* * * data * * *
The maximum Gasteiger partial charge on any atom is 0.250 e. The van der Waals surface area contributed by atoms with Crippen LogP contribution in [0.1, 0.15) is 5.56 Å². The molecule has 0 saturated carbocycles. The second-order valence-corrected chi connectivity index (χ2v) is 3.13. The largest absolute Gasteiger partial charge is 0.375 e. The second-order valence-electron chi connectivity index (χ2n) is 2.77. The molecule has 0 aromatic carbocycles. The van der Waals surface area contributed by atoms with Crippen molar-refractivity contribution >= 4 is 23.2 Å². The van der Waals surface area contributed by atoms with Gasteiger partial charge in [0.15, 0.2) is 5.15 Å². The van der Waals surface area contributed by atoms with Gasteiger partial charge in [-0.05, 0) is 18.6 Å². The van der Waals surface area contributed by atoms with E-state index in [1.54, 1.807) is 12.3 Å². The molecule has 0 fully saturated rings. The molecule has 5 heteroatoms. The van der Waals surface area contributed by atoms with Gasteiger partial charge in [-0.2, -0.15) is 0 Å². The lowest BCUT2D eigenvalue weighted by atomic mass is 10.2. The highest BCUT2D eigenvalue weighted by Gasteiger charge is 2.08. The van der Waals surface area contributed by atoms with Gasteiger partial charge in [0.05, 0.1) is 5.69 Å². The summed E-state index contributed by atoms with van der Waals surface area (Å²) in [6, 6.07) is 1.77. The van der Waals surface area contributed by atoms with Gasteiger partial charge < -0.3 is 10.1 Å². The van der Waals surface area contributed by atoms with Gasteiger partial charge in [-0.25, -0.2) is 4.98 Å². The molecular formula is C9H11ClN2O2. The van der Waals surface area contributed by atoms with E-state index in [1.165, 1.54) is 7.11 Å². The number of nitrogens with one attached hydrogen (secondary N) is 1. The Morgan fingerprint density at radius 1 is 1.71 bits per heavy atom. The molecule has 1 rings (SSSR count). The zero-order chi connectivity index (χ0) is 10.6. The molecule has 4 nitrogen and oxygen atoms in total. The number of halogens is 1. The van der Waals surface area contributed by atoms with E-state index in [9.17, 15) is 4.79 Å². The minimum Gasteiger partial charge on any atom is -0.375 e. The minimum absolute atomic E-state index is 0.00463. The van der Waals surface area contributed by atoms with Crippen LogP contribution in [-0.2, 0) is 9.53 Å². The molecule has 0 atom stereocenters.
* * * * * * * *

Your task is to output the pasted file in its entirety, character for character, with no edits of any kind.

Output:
The maximum Gasteiger partial charge on any atom is 0.250 e. The van der Waals surface area contributed by atoms with Crippen LogP contribution in [0.1, 0.15) is 5.56 Å². The molecule has 0 saturated carbocycles. The second-order valence-corrected chi connectivity index (χ2v) is 3.13. The largest absolute Gasteiger partial charge is 0.375 e. The second-order valence-electron chi connectivity index (χ2n) is 2.77. The molecule has 0 aromatic carbocycles. The van der Waals surface area contributed by atoms with Crippen molar-refractivity contribution >= 4 is 23.2 Å². The van der Waals surface area contributed by atoms with Gasteiger partial charge in [0.15, 0.2) is 5.15 Å². The van der Waals surface area contributed by atoms with Gasteiger partial charge in [-0.05, 0) is 18.6 Å². The van der Waals surface area contributed by atoms with E-state index in [1.54, 1.807) is 12.3 Å². The molecule has 0 fully saturated rings. The molecule has 5 heteroatoms. The van der Waals surface area contributed by atoms with Gasteiger partial charge in [-0.2, -0.15) is 0 Å². The lowest BCUT2D eigenvalue weighted by atomic mass is 10.2. The highest BCUT2D eigenvalue weighted by Gasteiger charge is 2.08. The van der Waals surface area contributed by atoms with Gasteiger partial charge in [0.05, 0.1) is 5.69 Å². The summed E-state index contributed by atoms with van der Waals surface area (Å²) in [6, 6.07) is 1.77. The van der Waals surface area contributed by atoms with Gasteiger partial charge < -0.3 is 10.1 Å². The van der Waals surface area contributed by atoms with Gasteiger partial charge in [-0.25, -0.2) is 4.98 Å². The molecular formula is C9H11ClN2O2. The van der Waals surface area contributed by atoms with E-state index in [1.165, 1.54) is 7.11 Å². The number of nitrogens with one attached hydrogen (secondary N) is 1. The Morgan fingerprint density at radius 1 is 1.71 bits per heavy atom. The molecule has 1 rings (SSSR count). The zero-order chi connectivity index (χ0) is 10.6. The molecule has 4 nitrogen and oxygen atoms in total. The number of halogens is 1. The van der Waals surface area contributed by atoms with E-state index in [9.17, 15) is 4.79 Å². The minimum Gasteiger partial charge on any atom is -0.375 e. The minimum absolute atomic E-state index is 0.00463. The van der Waals surface area contributed by atoms with Crippen LogP contribution in [-0.2, 0) is 9.53 Å². The molecule has 0 atom stereocenters.